Friday, October 1, 2010

Carrot on a Stick

As every manager or parent knows, if you want to motivate someone to be more productive, you dangle a prize, a reward, a bonus or something else which you think will make them salivate in front of them. That is what bonuses and allowances are for, right?! Hold on! Not so fast.

In their book, The Winner’s Brain, Jeff Brown and Mark Fenske tell of studies done at Harvard that actually show that productivity and external rewards are inversely related after a certain threshold. Yes, inversely!

External rewards, such as money and other material things, encourage people to focus narrowly on a task, to do it as quickly as possible, and to take fewer risks. The focus becomes the prize, not the process, and, people begin to feel as if they are being controlled by the reward. This causes them to become less invested and less determined which, in turn, causes the creative juices to dry up. Focus on extrinsic rewards erodes intrinsic interest and motivation.

Motivation is the second strategy outlined in their book that anybody’s brain can develop and use to achieve success in life. They define motivation as the ability to translate potential and intention into action.

The research shows that, while external incentives do work to get people moving and give them an extra push to get them over the initial, short term hump, they do not motivate long term. For someone to stay motivated over the long haul, personal meaning and intrinsic value have to kick in.

Surprisingly, staying motivated and achieving long term goals boil down to the kinda new age-ish concept of staying in the present moment and celebrating the small victories. Framing everyday, ordinary tasks positively towards an outcome and finding inspiration in them causes the amygdala in your brain to stay active and gives your brain a dopamine bath as a reward which helps keep you going in the right direction. Achieving in the here and now allows you to succeed later.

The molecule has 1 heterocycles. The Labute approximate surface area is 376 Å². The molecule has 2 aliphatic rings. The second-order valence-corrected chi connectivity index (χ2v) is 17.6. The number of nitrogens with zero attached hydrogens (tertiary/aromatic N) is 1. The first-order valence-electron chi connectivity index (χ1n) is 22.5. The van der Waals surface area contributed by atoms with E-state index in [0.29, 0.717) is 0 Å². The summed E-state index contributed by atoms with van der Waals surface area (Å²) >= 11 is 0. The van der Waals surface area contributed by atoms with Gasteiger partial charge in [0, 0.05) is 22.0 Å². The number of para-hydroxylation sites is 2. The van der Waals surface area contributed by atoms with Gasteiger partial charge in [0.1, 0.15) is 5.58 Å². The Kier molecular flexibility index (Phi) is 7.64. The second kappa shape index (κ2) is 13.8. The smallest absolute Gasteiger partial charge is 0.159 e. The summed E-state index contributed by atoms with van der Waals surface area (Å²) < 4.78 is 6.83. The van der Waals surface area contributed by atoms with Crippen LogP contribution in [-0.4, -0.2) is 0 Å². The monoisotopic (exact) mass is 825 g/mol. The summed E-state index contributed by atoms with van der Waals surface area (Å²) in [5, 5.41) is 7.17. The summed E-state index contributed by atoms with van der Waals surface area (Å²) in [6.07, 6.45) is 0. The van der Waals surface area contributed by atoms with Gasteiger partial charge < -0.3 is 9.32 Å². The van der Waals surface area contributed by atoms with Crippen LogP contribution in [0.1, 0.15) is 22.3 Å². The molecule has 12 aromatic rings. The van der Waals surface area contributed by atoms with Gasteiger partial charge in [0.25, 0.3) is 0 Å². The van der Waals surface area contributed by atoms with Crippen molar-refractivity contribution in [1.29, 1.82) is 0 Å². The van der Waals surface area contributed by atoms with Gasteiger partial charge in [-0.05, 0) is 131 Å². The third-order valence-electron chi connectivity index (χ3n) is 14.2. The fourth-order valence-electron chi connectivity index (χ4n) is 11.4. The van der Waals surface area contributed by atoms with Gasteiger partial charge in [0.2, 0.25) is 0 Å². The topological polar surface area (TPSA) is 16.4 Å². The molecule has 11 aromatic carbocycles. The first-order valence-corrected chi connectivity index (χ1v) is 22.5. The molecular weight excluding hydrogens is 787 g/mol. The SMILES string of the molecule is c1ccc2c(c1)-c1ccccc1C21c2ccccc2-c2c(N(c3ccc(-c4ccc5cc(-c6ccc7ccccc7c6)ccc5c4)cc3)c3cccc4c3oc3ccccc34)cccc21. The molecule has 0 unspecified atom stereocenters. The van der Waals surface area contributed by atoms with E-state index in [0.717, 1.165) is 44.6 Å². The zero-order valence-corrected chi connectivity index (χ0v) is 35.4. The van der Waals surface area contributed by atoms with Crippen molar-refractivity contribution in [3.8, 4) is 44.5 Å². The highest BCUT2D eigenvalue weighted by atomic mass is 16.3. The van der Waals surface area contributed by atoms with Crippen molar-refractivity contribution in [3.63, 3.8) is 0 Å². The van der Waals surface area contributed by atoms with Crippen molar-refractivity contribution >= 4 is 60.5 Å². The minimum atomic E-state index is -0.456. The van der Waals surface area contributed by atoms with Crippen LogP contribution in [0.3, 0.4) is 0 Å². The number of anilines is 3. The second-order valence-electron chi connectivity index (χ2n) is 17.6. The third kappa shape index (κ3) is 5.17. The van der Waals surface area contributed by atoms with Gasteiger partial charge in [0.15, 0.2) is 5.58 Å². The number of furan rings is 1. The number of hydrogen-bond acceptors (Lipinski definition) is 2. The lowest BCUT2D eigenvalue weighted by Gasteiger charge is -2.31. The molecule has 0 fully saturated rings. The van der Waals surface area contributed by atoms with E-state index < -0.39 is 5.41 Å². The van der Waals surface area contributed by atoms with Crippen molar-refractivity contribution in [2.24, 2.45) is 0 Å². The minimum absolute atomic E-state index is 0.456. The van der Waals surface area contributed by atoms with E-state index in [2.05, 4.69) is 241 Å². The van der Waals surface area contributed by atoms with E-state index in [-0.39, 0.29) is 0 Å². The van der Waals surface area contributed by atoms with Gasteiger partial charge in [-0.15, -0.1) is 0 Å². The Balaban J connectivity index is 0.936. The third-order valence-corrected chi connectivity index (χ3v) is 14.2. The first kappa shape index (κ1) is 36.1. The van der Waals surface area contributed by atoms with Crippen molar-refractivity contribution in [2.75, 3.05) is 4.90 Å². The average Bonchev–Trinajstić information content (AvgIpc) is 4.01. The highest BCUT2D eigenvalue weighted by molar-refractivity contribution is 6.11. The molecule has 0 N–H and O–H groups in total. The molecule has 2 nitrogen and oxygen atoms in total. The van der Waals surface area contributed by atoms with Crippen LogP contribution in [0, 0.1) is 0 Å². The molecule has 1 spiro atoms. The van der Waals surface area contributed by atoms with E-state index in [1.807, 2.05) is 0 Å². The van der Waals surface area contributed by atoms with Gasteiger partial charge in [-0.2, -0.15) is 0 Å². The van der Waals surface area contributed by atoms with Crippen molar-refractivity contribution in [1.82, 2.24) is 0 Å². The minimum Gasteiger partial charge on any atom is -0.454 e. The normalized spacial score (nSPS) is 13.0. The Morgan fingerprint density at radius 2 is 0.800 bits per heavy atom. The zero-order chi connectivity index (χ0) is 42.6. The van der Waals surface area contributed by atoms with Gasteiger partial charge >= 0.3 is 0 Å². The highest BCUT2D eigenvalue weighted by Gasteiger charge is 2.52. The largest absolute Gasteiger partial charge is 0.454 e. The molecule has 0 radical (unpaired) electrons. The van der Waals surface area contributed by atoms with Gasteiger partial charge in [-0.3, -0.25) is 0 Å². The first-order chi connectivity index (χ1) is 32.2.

I remember in the first winter of my recovery from a brain injury, I went to a “jump and pump” aerobics class where you work out with jump ropes. I could not jump rope to save my life. It was sad. I ended up just having to hold the rope and jump up and down in place. I could do that. I bought myself a jump rope soon thereafter and vowed that I would jump rope again like a third grader, dammit! – minus the pigtails. What a goal. I remember how happy and proud I was when I could jump 20 times without getting all tangled up. Imagine that!? A grown woman feeling good about being able to jump rope. Now, I still can’t do the double dutch bus, mind you, but I wouldn’t get laughed off the playground either.

You can develop motivation and reinforce this trait in your brain by celebrating the minor accomplishments and by practicing finding the positive in the mundane situations. There really is some scientific basis for this “feely good” stuff. Plus, when you approach the small, every day events with optimism and appreciation, it makes the journey so much more enjoyable along the way.


  1. Debbie, I just discovered your blog today. It's excellent! Thank you for sharing your remarkable story in such an open, honest way, and for providing good info on neuroplasticity, etc. For valid reasons, many people with brain injury work to keep it secret (and some can do it successfully). Yet blogs like yours help increase understanding of brain injury and lift it from the darkness or the sidelines where it was hidden before.

  2. Thank you for your oh so kind words! I think to not talk about it only increases the secrecy and shame and prevents healing. I know, for me, it has been the only way to go.